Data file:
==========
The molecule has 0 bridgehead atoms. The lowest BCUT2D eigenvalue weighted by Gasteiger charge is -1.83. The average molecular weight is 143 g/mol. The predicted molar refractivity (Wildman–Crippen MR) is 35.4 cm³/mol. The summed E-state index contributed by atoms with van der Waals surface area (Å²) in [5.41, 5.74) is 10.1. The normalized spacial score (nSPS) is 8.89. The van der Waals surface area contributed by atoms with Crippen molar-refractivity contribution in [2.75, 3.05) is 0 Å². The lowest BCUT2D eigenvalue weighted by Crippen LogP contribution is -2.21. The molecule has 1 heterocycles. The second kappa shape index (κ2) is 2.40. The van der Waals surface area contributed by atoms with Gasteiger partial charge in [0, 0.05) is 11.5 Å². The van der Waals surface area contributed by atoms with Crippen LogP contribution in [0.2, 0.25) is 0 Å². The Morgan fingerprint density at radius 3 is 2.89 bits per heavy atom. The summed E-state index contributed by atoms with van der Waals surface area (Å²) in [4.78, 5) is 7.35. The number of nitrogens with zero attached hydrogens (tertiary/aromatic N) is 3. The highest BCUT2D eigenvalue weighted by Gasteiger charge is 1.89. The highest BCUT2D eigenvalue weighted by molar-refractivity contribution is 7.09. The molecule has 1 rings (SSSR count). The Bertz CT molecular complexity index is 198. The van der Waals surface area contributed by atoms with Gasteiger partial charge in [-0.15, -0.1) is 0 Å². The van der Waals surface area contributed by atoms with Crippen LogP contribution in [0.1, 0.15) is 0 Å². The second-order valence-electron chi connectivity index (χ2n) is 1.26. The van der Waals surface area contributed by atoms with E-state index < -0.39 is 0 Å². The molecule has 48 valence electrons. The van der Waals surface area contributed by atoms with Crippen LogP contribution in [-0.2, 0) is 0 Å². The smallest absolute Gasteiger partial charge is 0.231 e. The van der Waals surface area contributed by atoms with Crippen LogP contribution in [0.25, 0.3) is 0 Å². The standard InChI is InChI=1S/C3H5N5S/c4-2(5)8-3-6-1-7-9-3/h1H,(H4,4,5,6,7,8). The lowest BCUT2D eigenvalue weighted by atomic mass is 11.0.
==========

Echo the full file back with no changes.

The molecule has 0 bridgehead atoms. The lowest BCUT2D eigenvalue weighted by Gasteiger charge is -1.83. The average molecular weight is 143 g/mol. The predicted molar refractivity (Wildman–Crippen MR) is 35.4 cm³/mol. The summed E-state index contributed by atoms with van der Waals surface area (Å²) in [5.41, 5.74) is 10.1. The normalized spacial score (nSPS) is 8.89. The van der Waals surface area contributed by atoms with Crippen molar-refractivity contribution in [2.75, 3.05) is 0 Å². The lowest BCUT2D eigenvalue weighted by Crippen LogP contribution is -2.21. The molecule has 1 heterocycles. The second kappa shape index (κ2) is 2.40. The van der Waals surface area contributed by atoms with Gasteiger partial charge in [0, 0.05) is 11.5 Å². The van der Waals surface area contributed by atoms with Crippen LogP contribution in [0.2, 0.25) is 0 Å². The Morgan fingerprint density at radius 3 is 2.89 bits per heavy atom. The summed E-state index contributed by atoms with van der Waals surface area (Å²) in [4.78, 5) is 7.35. The number of nitrogens with zero attached hydrogens (tertiary/aromatic N) is 3. The highest BCUT2D eigenvalue weighted by Gasteiger charge is 1.89. The highest BCUT2D eigenvalue weighted by molar-refractivity contribution is 7.09. The molecule has 1 rings (SSSR count). The Bertz CT molecular complexity index is 198. The van der Waals surface area contributed by atoms with Gasteiger partial charge in [-0.15, -0.1) is 0 Å². The van der Waals surface area contributed by atoms with Crippen LogP contribution in [0.1, 0.15) is 0 Å². The second-order valence-electron chi connectivity index (χ2n) is 1.26. The van der Waals surface area contributed by atoms with E-state index < -0.39 is 0 Å². The molecule has 48 valence electrons. The van der Waals surface area contributed by atoms with Crippen LogP contribution in [-0.2, 0) is 0 Å². The smallest absolute Gasteiger partial charge is 0.231 e. The van der Waals surface area contributed by atoms with Crippen LogP contribution in [0.25, 0.3) is 0 Å². The standard InChI is InChI=1S/C3H5N5S/c4-2(5)8-3-6-1-7-9-3/h1H,(H4,4,5,6,7,8). The lowest BCUT2D eigenvalue weighted by atomic mass is 11.0.